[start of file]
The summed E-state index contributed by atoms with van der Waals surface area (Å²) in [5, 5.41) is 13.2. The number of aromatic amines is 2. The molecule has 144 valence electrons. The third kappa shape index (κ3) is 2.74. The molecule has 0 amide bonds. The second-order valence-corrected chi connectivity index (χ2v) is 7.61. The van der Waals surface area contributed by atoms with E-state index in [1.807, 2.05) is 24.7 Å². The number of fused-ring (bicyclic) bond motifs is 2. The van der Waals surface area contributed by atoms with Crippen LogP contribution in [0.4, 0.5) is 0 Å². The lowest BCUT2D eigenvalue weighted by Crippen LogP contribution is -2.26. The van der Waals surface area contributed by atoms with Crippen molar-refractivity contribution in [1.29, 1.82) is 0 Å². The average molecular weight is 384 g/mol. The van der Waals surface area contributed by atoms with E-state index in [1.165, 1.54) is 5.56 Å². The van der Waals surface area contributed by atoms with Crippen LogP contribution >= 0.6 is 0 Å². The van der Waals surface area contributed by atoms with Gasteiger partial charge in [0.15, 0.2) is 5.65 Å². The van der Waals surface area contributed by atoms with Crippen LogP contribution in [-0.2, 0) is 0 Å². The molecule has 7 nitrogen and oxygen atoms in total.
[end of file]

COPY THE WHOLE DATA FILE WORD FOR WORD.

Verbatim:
The summed E-state index contributed by atoms with van der Waals surface area (Å²) in [5, 5.41) is 13.2. The number of aromatic amines is 2. The molecule has 144 valence electrons. The third kappa shape index (κ3) is 2.74. The molecule has 0 amide bonds. The second-order valence-corrected chi connectivity index (χ2v) is 7.61. The van der Waals surface area contributed by atoms with E-state index in [1.807, 2.05) is 24.7 Å². The number of fused-ring (bicyclic) bond motifs is 2. The van der Waals surface area contributed by atoms with Crippen LogP contribution in [0.4, 0.5) is 0 Å². The lowest BCUT2D eigenvalue weighted by Crippen LogP contribution is -2.26. The van der Waals surface area contributed by atoms with Crippen molar-refractivity contribution in [1.29, 1.82) is 0 Å². The average molecular weight is 384 g/mol. The van der Waals surface area contributed by atoms with E-state index in [1.165, 1.54) is 5.56 Å². The van der Waals surface area contributed by atoms with Crippen LogP contribution >= 0.6 is 0 Å². The van der Waals surface area contributed by atoms with Gasteiger partial charge in [0.15, 0.2) is 5.65 Å². The van der Waals surface area contributed by atoms with Crippen LogP contribution in [-0.2, 0) is 0 Å². The molecule has 7 nitrogen and oxygen atoms in total.